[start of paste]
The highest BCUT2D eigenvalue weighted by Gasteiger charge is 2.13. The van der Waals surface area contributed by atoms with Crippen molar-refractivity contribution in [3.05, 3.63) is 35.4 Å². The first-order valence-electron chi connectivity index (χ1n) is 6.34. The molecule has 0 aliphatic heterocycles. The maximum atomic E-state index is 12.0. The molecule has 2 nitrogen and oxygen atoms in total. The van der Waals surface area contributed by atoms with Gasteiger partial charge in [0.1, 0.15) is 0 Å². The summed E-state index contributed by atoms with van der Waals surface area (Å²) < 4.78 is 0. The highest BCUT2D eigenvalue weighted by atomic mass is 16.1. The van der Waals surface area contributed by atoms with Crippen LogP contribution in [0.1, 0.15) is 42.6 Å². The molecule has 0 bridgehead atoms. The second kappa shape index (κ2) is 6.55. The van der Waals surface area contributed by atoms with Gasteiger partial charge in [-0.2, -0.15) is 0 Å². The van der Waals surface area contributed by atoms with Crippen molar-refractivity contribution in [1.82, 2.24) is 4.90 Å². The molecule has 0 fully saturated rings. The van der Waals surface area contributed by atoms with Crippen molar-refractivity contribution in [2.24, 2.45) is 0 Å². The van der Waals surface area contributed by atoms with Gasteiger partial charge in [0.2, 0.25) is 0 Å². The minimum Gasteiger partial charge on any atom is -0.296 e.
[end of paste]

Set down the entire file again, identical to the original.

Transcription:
The highest BCUT2D eigenvalue weighted by Gasteiger charge is 2.13. The van der Waals surface area contributed by atoms with Crippen molar-refractivity contribution in [3.05, 3.63) is 35.4 Å². The first-order valence-electron chi connectivity index (χ1n) is 6.34. The molecule has 0 aliphatic heterocycles. The maximum atomic E-state index is 12.0. The molecule has 2 nitrogen and oxygen atoms in total. The van der Waals surface area contributed by atoms with Gasteiger partial charge in [0.1, 0.15) is 0 Å². The summed E-state index contributed by atoms with van der Waals surface area (Å²) < 4.78 is 0. The highest BCUT2D eigenvalue weighted by atomic mass is 16.1. The van der Waals surface area contributed by atoms with Crippen LogP contribution in [0.1, 0.15) is 42.6 Å². The molecule has 0 bridgehead atoms. The second kappa shape index (κ2) is 6.55. The van der Waals surface area contributed by atoms with Gasteiger partial charge in [-0.2, -0.15) is 0 Å². The van der Waals surface area contributed by atoms with Crippen molar-refractivity contribution in [1.82, 2.24) is 4.90 Å². The molecule has 0 fully saturated rings. The van der Waals surface area contributed by atoms with Crippen molar-refractivity contribution in [2.24, 2.45) is 0 Å². The van der Waals surface area contributed by atoms with Gasteiger partial charge in [0.2, 0.25) is 0 Å². The minimum Gasteiger partial charge on any atom is -0.296 e.